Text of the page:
- A Democrat from Jersey City, the 37-year-old Indian American was first elected to serve as a state assemblyman in 2013, representing the 33rd Legislative District.
New Jersey Assemblyman Raj Mukherji has formally launched his candidacy for the state senate from the newly-drawn 32nd District, which consists of Hoboken and half of Jersey City. According to the Hudson Reporter, Mukherji’s Feb. 18 announcement came “after the state Legislative Appropriation Committee adopted a new map, which made major changes to Hudson County’s districts.”
New Jersey Governor Phil Murphy lost no time in endorsing Mukherji. Murphy issued a statement on Saturday saying, “Over the past eight years, Raj Mukherji has been a tireless fighter for the people of Hudson County, representing some of the most diverse communities in our state. Whether as a job-creating CEO, Deputy Mayor of his beloved Jersey City, local prosecutor, or as a prolific lawmaker, Raj has excelled and championed progressive values and helped shape a stronger and fairer New Jersey.”
Mukherji, 37, a Democrat from Jersey City, is the Majority Whip of the New Jersey General Assembly. He was first elected to serve as a state assemblyman in 2013 and represents the 33rd Legislative District. From 2022, he will serve in the Assembly as Deputy Speaker/Deputy Parliamentarian. Before that, he was deputy mayor of Jersey City and chairman of the Jersey City Housing Authority, the youngest in city history. He is the only South Asian legislator presently serving in the state, the only former Marine presently serving in the New Jersey General Assembly, and the first Bengali state legislator in the United States.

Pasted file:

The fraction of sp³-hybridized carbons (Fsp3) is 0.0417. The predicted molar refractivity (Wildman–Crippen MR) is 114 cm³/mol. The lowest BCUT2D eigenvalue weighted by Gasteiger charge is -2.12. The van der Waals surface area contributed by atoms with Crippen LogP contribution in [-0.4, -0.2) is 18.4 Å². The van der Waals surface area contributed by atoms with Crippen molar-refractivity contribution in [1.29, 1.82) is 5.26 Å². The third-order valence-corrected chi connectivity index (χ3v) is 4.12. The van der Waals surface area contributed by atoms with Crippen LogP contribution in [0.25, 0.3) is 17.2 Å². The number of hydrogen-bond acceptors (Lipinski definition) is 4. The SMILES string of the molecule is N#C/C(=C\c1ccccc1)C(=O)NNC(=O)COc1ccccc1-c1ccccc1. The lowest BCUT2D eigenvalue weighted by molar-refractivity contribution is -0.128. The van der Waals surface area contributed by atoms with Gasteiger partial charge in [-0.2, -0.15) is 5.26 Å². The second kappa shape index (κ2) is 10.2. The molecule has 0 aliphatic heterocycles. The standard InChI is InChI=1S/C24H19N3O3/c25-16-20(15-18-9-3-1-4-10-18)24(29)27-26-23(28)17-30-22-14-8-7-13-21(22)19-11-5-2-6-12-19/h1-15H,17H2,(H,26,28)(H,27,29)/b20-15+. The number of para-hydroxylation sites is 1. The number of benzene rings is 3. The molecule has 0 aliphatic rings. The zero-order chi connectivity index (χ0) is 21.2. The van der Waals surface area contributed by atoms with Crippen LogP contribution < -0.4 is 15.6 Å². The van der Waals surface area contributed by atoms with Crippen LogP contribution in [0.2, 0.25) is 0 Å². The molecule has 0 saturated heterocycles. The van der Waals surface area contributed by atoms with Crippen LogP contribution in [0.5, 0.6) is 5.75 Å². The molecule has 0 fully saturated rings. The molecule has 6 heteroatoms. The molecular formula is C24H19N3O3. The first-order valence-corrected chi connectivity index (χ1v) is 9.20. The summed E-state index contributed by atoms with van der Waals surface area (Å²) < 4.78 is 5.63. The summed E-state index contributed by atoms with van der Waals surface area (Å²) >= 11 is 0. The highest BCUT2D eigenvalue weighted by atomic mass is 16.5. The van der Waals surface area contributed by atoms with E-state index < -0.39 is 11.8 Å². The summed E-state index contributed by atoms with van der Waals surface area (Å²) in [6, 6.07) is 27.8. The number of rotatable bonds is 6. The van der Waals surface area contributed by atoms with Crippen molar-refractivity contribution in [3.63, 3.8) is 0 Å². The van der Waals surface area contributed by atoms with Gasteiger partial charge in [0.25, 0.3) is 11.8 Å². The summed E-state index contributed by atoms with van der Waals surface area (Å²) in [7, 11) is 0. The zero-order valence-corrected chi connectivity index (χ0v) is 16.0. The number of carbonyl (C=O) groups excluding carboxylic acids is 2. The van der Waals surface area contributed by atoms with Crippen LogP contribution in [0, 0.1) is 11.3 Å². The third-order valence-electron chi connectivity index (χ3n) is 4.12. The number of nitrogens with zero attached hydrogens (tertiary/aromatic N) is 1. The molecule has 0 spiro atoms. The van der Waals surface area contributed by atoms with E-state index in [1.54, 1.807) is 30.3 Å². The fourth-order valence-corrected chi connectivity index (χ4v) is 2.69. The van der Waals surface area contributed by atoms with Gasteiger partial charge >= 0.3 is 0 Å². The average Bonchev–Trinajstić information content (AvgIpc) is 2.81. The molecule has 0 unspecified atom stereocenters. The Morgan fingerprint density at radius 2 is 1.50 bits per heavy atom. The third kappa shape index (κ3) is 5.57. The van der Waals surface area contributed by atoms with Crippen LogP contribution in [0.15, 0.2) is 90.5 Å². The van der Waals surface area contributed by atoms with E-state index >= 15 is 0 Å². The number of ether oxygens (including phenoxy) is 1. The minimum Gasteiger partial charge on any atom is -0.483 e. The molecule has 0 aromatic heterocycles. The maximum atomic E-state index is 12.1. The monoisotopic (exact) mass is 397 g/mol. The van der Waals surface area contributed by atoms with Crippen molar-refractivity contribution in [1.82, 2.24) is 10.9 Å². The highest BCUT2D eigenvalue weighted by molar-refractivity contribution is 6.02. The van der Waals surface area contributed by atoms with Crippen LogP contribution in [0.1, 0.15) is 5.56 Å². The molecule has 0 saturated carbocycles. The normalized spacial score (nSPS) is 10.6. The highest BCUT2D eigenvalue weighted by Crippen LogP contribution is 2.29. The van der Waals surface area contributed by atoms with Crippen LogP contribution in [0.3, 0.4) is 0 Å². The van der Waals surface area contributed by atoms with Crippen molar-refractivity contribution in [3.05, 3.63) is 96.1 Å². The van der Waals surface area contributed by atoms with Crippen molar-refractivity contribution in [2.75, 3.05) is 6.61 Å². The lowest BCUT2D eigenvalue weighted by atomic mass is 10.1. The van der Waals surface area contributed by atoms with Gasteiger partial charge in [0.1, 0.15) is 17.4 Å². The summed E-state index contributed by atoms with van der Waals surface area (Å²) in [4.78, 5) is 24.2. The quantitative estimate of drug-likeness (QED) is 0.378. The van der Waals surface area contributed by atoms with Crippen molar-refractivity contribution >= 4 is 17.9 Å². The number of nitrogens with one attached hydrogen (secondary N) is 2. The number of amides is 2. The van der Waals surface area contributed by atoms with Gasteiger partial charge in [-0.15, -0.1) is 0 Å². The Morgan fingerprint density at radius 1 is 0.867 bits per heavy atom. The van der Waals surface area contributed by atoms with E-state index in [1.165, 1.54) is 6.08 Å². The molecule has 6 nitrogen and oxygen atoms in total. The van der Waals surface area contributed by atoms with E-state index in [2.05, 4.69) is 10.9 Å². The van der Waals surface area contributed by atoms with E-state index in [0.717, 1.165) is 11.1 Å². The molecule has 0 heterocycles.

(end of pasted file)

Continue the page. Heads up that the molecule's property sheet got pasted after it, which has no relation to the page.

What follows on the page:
A former Sergeant in the Marine Corps Reserve, Mukherji is a lawyer and healthcare investor and was previously an information technology CEO. His public service experience also includes teaching Constitutional Law as an Adjunct Professor at New Jersey City University and serving as a municipal prosecutor.
“I’m running to serve in the State Senate,” the assemblyman announced in a press release posted on his social media handles. “It has been the privilege of a lifetime to represent the people of Jersey City, Hoboken, Union City, and Weehawken in the General Assembly for the better part of the last decade and to serve alongside and learn from the constituent services legend and hardest working public servant in America, Brian Stack,” he said. Noting that he is “heartbroken” to be separated from Union City in his new legislative district, Mukherji noted that “much work remains to be done “on behalf of Jersey City and Hoboken. “The goal of securing a brighter tomorrow for my toddler son, Leo, and infant daughter, Liana, has strengthened my resolve to keep fighting for our state. So I’m humbly asking the people of Jersey City and Hoboken to return me to the Legislature, this time in the Senate.”
Along with his announcement, Mukherji mentioned some key endorsements from Hoboken Mayor Ravi Bhalla, Jersey City Mayor Steven M. Fulop, State Senator and Union City Mayor Brian P. Stack.